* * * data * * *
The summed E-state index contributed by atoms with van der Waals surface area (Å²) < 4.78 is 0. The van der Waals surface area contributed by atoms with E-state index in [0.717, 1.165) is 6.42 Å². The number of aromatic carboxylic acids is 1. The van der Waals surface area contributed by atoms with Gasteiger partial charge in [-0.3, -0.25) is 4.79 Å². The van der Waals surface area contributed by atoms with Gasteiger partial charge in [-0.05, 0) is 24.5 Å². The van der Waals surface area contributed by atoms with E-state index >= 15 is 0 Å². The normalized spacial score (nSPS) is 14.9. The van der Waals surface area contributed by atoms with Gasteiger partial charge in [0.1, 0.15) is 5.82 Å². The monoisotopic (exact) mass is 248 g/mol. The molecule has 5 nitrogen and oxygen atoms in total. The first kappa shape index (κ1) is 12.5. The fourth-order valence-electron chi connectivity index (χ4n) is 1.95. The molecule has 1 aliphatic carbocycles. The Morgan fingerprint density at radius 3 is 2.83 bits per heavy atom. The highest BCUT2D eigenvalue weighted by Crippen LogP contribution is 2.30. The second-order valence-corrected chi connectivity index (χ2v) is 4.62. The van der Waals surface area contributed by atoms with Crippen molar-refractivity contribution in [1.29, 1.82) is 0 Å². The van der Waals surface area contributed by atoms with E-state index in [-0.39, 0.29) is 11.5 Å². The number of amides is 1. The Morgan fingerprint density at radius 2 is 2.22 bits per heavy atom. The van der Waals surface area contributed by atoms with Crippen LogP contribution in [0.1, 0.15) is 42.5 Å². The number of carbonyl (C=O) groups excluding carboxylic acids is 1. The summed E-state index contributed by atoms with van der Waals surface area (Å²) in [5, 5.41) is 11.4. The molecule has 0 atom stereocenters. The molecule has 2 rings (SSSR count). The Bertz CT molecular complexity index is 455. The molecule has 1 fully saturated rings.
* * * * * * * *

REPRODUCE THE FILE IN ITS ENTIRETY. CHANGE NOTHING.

The summed E-state index contributed by atoms with van der Waals surface area (Å²) < 4.78 is 0. The van der Waals surface area contributed by atoms with E-state index in [0.717, 1.165) is 6.42 Å². The number of aromatic carboxylic acids is 1. The van der Waals surface area contributed by atoms with Gasteiger partial charge in [-0.3, -0.25) is 4.79 Å². The van der Waals surface area contributed by atoms with Gasteiger partial charge in [-0.05, 0) is 24.5 Å². The van der Waals surface area contributed by atoms with E-state index >= 15 is 0 Å². The normalized spacial score (nSPS) is 14.9. The van der Waals surface area contributed by atoms with Gasteiger partial charge in [0.1, 0.15) is 5.82 Å². The monoisotopic (exact) mass is 248 g/mol. The molecule has 5 nitrogen and oxygen atoms in total. The first kappa shape index (κ1) is 12.5. The fourth-order valence-electron chi connectivity index (χ4n) is 1.95. The molecule has 1 aliphatic carbocycles. The Morgan fingerprint density at radius 3 is 2.83 bits per heavy atom. The highest BCUT2D eigenvalue weighted by Crippen LogP contribution is 2.30. The second-order valence-corrected chi connectivity index (χ2v) is 4.62. The van der Waals surface area contributed by atoms with Crippen molar-refractivity contribution in [1.29, 1.82) is 0 Å². The van der Waals surface area contributed by atoms with E-state index in [-0.39, 0.29) is 11.5 Å². The number of amides is 1. The Morgan fingerprint density at radius 2 is 2.22 bits per heavy atom. The van der Waals surface area contributed by atoms with Crippen LogP contribution in [0.1, 0.15) is 42.5 Å². The number of carbonyl (C=O) groups excluding carboxylic acids is 1. The summed E-state index contributed by atoms with van der Waals surface area (Å²) in [5, 5.41) is 11.4. The molecule has 0 atom stereocenters. The molecule has 2 rings (SSSR count). The Bertz CT molecular complexity index is 455. The molecule has 1 fully saturated rings.